Are We Finally Witnessing The End Of Bland, Centrist Politics?

Jeremy Corbyn - Glastonbury crowds

Donald Trump, Jeremy Corbyn, Brexit… People want meaning in their lives and a purpose in their politics that dry, centrist managerialism cannot hope to provide

This, by Ted Yarbrough, is very perceptive:

Man does not live by bread alone. Though a religious statement by Jesus from the Gospel of Matthew I think that statement has never been more true- especially seen in geopolitics.

We humans have never been materially wealthier.  Yes, some people still live in abject poverty and many people don’t like that others have more money than them, but by historical standards we should be thanking our lucky stars each day for our blessings. We live longer than ever before and can communicate with people throughout the world at an instant. Yet, as especially seen in politics, many people are angry. Populists are rising on both right and left. Those in positions of power ie “establishment” people in the media, government etc are extremely perplexed. How could, for example, the people not want to send that nasty man Trump a message with some bright young man who checks all the boxes like Jon Ossoff? [referring to the Democrats’ failed attempt to take Georgia’s sixth congressional district in the recent special election]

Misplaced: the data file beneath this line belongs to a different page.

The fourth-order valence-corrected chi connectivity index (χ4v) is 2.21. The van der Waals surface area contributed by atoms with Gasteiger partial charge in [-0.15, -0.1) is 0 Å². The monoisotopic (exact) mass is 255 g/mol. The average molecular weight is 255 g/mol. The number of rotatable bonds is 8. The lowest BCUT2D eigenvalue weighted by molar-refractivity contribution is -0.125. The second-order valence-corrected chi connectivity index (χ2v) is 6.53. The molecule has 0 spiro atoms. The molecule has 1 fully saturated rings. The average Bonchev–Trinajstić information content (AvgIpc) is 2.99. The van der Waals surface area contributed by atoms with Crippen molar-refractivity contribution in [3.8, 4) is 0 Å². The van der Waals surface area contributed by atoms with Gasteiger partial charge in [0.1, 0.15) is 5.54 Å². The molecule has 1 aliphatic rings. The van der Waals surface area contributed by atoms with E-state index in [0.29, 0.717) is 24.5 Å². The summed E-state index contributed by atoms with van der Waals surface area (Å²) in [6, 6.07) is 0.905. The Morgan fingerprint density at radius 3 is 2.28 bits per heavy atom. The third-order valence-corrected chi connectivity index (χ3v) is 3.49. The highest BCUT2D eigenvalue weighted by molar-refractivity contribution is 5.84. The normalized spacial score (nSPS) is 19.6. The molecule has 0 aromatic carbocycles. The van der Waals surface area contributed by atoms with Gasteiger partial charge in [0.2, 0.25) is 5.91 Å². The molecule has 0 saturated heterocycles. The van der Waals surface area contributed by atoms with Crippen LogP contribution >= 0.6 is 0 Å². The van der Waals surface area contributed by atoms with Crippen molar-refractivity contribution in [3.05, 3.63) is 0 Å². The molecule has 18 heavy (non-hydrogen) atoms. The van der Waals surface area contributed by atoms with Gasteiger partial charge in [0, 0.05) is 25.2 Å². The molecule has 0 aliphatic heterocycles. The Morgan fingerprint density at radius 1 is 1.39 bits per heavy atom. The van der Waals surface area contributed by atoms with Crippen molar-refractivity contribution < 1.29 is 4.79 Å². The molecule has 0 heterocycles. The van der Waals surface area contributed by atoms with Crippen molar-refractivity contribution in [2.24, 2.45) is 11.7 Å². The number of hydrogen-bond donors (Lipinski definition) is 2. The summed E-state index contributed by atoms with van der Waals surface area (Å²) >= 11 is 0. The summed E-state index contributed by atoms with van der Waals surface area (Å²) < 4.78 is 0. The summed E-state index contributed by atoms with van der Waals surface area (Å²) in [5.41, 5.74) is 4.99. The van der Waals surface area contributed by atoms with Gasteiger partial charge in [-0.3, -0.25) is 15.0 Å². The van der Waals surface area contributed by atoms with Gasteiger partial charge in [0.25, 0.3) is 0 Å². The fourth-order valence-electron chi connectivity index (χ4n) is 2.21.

I think the people shocked by the return of ideology miss one big point about humans. We are not animals, we don’t just like to be fed and wag our tail. We believe in justice, we dream dreams, we are not content because, yes often we are spoiled, but we want to believe in something. We want to be something bigger than ourselves- it’s why humans suffer enormously to go to Mt. Everest and the south pole and the moon- we want to do things because they are great. It is why people are constantly searching for the meaning of life and worshipping God (or gods). We want to change the world because we recognize the imperfections in it. We will not be content.